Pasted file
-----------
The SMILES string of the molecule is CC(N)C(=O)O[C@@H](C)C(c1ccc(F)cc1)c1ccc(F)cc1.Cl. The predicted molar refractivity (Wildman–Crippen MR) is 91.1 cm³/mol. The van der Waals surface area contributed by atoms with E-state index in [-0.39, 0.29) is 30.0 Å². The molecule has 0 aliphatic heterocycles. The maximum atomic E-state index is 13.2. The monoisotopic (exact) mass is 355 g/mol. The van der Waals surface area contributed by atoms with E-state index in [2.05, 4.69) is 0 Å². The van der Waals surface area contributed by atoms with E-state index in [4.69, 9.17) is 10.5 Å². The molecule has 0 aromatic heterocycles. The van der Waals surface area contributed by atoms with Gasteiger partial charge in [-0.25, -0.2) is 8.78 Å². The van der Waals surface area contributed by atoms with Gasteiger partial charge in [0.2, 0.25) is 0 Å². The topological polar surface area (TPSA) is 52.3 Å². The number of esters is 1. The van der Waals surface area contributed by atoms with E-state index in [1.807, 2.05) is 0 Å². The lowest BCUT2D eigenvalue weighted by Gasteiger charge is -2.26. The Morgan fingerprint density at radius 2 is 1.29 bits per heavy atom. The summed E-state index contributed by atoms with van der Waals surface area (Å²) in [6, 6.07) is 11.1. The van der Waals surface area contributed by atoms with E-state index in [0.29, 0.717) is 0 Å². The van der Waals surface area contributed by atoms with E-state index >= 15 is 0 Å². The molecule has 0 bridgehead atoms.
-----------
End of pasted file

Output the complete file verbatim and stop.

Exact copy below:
The SMILES string of the molecule is CC(N)C(=O)O[C@@H](C)C(c1ccc(F)cc1)c1ccc(F)cc1.Cl. The predicted molar refractivity (Wildman–Crippen MR) is 91.1 cm³/mol. The van der Waals surface area contributed by atoms with E-state index in [-0.39, 0.29) is 30.0 Å². The molecule has 0 aliphatic heterocycles. The maximum atomic E-state index is 13.2. The monoisotopic (exact) mass is 355 g/mol. The van der Waals surface area contributed by atoms with E-state index in [2.05, 4.69) is 0 Å². The van der Waals surface area contributed by atoms with E-state index in [4.69, 9.17) is 10.5 Å². The molecule has 0 aromatic heterocycles. The van der Waals surface area contributed by atoms with Gasteiger partial charge in [-0.25, -0.2) is 8.78 Å². The van der Waals surface area contributed by atoms with Gasteiger partial charge in [0.2, 0.25) is 0 Å². The topological polar surface area (TPSA) is 52.3 Å². The number of esters is 1. The van der Waals surface area contributed by atoms with E-state index in [1.807, 2.05) is 0 Å². The lowest BCUT2D eigenvalue weighted by Gasteiger charge is -2.26. The Morgan fingerprint density at radius 2 is 1.29 bits per heavy atom. The summed E-state index contributed by atoms with van der Waals surface area (Å²) in [6, 6.07) is 11.1. The van der Waals surface area contributed by atoms with E-state index in [0.29, 0.717) is 0 Å². The van der Waals surface area contributed by atoms with E-state index >= 15 is 0 Å². The molecule has 0 bridgehead atoms.